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On this day in 1809 the American physician, poet, professor and author Oliver Wendell Holmes was born.
A member of the ‘Fireside Poets’, his peers acclaimed him as one of the best writers of the day. A Harvard professor, he was also an important medical reformer and delivered many highly popular lectures on the topics of both science and literature.
Of his lecturing style it was said: “He enters, and is greeted by a mighty shout and stamp of applause.” The other professors requested that Holmes teach the last of the five morning lectures, because they knew he could hold the students’ attention even though they were tired.
Here is part of a poem by another great American academic and poet – T S Eliot, from The love Song of J Alfred Prufrock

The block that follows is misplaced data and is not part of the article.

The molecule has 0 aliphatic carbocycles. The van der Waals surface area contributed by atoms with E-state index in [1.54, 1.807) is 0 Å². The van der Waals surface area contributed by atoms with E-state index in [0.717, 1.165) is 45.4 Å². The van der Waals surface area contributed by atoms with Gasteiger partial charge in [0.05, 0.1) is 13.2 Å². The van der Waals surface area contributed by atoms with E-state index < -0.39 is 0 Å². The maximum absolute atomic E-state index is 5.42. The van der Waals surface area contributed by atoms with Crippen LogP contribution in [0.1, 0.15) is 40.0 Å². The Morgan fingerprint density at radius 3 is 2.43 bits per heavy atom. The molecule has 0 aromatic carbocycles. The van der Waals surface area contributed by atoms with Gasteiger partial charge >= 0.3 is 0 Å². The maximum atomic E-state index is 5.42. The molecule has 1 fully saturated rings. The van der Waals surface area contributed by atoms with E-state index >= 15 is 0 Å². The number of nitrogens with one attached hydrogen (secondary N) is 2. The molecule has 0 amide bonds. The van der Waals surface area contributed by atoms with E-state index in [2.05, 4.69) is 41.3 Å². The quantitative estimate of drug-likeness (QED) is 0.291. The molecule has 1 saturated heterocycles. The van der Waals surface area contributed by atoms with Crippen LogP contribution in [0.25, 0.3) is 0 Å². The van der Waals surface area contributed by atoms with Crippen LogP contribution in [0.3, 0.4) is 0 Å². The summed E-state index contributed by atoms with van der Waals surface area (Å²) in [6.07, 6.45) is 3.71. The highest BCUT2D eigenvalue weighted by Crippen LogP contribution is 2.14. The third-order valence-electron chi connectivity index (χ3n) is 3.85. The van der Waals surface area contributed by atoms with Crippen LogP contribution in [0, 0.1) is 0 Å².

Let us go then, you and I,When the evening is spread out against the skyLike a patient etherized upon a table;Let us go, through certain half-deserted streets,The muttering retreatsOf restless nights in one-night cheap hotelsAnd sawdust restaurants with oyster-shells:Streets that follow like a tedious argumentOf insidious intentTo lead you to an overwhelming question …Oh, do not ask, “What is it?”Let us go and make our visit.In the room the women come and goTalking of Michelangelo.
Today I ask that I will not seek moral superiority or seek to hurt others with words